Our observations on NADH fluorescence lifetimes in brain tumors were in good agreement with the measurements of Sun et al. on glioblastomas (lifetimes ranging from 1.2 in cortex up to 2.6 ns in tumor)26. Similarly, our PPIX fluorescence lifetimes were in the range between 1.9 ns for non-pathological tissue up to almost 16 ns in high grade tumors which reflects the large variability of PPIX fluorescence lifetimes reported in literature21,38. As both BM and HGG are rapidly proliferating tumors, it is likely that the increased NADH lifetimes compared to LGG are indicative for their mutated and upregulated mitochondrial metabolism. We also observed NADH lifetime values in HGG and BM below 1 ns representative for glycolytic energy uptake. It is, however, known that glioblastomas switch between glycolytic and oxidative metabolism depending on the availability of oxygen33,40. As we did not observe any NADH lifetimes below 1 ns in LGG, these less aggressive tumors do not seem to use anaerobic/glycolytic pathways. Therefore, we hypothesize that as LGG form, the oxidative metabolism increases first which subsequently generates more succinyl-CoA followed by 5-ALA in the mitochondria. This leads to an upregulation of the heme synthesis generating more PPIX. Our hypothesis would imply that the PPIX in LGG is mainly produced by endogenous ALA in contrast to high-grade tumors where the administered ALA can penetrate through the ruptured brain-blood barrier and short circuit the TCA cycle. This would confirm the findings of Yang et al.35 that isocitrate dehydrogenase (IDH) mutation, which is mainly found in LGG, leads to an increased accumulation of TCA cycle metabolites and enhanced production of mitochondrial NADH. In contrast to the mutated ferrrochelatase in HGG, as LGG are still able to convert PPIX into heme, the elevated endogenous ALA would be quickly metabolized and would therefore only generate a minor elevation of PPIX levels in the tumor cells. We suspect this could be a reason for why LGG do not exhibit visible PPIX fluorescence (ALA+) and have much lower PPIX fluorescence lifetimes compared to HGG. In the future, we thus want to correlate the NADH and PPIX fluorescence lifetime with the IDH mutation status to further understand this ambiguity and investigate whether this genetic factor can be predicted.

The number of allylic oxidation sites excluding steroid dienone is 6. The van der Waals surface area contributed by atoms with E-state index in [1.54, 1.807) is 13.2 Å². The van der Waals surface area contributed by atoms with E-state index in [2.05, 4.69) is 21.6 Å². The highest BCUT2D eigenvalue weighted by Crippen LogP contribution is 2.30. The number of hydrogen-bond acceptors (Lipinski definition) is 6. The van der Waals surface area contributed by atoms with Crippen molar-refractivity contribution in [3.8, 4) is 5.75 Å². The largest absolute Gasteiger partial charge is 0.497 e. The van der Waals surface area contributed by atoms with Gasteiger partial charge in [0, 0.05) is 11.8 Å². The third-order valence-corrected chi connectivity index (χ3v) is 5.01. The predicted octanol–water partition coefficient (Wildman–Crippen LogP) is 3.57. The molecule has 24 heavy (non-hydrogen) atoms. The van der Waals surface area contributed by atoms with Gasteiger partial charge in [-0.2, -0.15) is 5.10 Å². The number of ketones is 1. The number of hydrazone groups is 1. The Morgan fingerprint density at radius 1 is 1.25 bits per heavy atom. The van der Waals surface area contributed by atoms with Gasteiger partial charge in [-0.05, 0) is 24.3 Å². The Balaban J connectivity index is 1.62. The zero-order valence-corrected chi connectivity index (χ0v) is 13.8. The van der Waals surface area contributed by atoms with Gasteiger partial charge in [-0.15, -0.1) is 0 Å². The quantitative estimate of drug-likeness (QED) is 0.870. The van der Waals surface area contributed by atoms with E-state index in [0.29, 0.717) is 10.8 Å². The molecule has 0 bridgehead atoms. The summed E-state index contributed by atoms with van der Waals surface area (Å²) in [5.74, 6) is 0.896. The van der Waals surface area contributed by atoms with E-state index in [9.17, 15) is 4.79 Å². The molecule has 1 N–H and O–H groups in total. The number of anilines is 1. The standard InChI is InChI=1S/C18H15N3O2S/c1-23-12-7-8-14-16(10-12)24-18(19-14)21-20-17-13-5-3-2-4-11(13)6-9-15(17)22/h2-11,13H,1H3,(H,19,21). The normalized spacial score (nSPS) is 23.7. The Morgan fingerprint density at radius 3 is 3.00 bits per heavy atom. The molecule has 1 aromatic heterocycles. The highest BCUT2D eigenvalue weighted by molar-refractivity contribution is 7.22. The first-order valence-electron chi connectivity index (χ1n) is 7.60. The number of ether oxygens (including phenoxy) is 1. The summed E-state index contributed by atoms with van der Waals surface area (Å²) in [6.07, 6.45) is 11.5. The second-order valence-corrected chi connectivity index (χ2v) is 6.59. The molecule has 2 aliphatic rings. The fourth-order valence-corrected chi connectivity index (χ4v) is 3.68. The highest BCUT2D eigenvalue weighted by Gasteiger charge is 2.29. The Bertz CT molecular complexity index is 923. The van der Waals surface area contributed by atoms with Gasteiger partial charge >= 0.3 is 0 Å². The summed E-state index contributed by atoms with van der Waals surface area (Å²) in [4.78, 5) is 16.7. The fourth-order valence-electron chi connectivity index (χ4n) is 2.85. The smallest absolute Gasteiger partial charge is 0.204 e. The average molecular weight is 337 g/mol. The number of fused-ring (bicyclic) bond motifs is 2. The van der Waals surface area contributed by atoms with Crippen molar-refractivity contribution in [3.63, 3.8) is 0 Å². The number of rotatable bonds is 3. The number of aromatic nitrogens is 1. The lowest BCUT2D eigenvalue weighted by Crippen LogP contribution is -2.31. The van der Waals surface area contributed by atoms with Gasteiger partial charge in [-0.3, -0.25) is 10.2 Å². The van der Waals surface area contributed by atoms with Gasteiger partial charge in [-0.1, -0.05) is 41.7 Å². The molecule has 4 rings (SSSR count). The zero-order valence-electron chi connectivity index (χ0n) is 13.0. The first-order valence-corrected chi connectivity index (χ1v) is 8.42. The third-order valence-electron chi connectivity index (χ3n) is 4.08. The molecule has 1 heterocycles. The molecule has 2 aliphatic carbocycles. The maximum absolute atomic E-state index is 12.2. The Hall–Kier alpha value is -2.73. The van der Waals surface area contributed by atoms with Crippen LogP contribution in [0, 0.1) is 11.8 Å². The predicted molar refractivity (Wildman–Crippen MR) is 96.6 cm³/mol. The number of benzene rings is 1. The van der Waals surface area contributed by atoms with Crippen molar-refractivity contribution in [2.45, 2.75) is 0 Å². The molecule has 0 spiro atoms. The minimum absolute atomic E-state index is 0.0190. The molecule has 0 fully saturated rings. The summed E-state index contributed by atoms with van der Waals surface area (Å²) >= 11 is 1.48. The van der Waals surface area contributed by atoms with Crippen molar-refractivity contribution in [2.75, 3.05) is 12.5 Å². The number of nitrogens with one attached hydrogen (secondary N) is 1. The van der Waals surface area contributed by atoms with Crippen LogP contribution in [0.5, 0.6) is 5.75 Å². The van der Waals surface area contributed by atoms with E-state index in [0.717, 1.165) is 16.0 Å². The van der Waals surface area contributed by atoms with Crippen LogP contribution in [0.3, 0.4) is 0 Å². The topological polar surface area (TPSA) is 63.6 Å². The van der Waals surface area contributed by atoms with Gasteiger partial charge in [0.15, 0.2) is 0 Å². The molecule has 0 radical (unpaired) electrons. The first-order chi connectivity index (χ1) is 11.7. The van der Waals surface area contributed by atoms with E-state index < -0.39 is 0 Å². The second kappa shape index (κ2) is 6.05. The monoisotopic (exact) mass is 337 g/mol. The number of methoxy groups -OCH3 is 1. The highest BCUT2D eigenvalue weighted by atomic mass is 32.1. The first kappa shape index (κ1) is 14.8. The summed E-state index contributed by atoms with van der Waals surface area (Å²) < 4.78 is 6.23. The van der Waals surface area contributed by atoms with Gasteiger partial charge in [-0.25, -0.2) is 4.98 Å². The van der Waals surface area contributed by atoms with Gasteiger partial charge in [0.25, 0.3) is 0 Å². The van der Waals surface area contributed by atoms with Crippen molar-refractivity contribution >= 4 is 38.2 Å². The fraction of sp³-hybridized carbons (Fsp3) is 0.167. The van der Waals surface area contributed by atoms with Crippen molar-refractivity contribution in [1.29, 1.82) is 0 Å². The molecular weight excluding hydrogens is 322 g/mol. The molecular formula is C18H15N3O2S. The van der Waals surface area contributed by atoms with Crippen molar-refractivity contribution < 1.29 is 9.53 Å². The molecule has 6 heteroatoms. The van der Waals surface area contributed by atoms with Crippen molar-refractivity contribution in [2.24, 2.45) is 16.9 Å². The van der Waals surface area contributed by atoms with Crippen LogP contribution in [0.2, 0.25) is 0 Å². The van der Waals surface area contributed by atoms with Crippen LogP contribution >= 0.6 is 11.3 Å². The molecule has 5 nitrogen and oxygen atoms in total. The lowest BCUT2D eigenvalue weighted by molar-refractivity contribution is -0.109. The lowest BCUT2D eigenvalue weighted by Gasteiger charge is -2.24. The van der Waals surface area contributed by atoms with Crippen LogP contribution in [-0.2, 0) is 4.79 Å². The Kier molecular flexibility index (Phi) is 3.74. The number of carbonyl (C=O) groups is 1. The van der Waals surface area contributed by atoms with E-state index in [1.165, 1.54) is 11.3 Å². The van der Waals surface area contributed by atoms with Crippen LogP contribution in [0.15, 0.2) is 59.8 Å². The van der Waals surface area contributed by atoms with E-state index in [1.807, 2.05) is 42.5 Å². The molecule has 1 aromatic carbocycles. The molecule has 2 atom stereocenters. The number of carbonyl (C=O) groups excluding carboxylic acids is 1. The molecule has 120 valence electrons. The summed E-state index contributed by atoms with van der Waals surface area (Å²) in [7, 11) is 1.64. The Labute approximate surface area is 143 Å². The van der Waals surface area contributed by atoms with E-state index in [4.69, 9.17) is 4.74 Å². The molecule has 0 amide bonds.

We also found high NADH and PPIX lifetime values in reactive brain parenchyma of BM which did not show tumor cell infiltrations. The increase in PPIX lifetime confirms the reports of Kamp et al.12 and Utsuki et al.13 on visible PPIX fluorescence (ALA+) beyond the tumor margins in these secondary tumors. Furthermore, the high NADH lifetime indicates an enhanced oxidative energy uptake in these areas. Although the NADH lifetimes in compact tumor tissue of BM were reduced compared to reactive parenchyma, they also exhibited rather long NADH lifetimes which might be linked to the highly proliferating nature of these tumors. As we observed that the PPIX fluorescence visibility during surgery was linked to enhanced PPIX fluorescence lifetime combined with the fact that the lifetime showed a bi-exponential decay, it is likely that our measured lifetimes are dependent on the concentration of PPIX in the tissue. While we hypothesized in our previous publication21 that quenching would be the main driver for the reduction of PPIX fluorescence lifetime in tissue, our observations suggest that the ratio between the native tissue autofluorescence and the PPIX fluorescence and thus the PPIX concentration in tissue itself is the key to explain the high variability in the measured fluorescence lifetimes. However, as discussed by Rueck et al.41, depending on different enzymes which control 5-ALA metabolism, shorter fluorescence lifetimes of other porphyrins as Uroporphyrin and Coproporphyrin could also explain this observation. This also includes photoproducts of PPIX which might be produced during longer illumination in surgery and have fluorescence lifetimes in the range of 2–4 ns37. Furthermore, the detection bandwidth from 580–730 nm is rather large which could also include additional endogenous fluorophores besides porphyrins like, for example, lipofuscin. The fluorescence lifetime of lipofuscin has been shown to consist of a short component at 390 ps and a longer component at 2.2 ns42 and would thus be in the same range of values that we observed for non-pathological tissue. Spectroscopic time-resolved measurements would be the future tool of choice to analyze the exact underlying mechanism of our measured PPIX fluorescence lifetimes.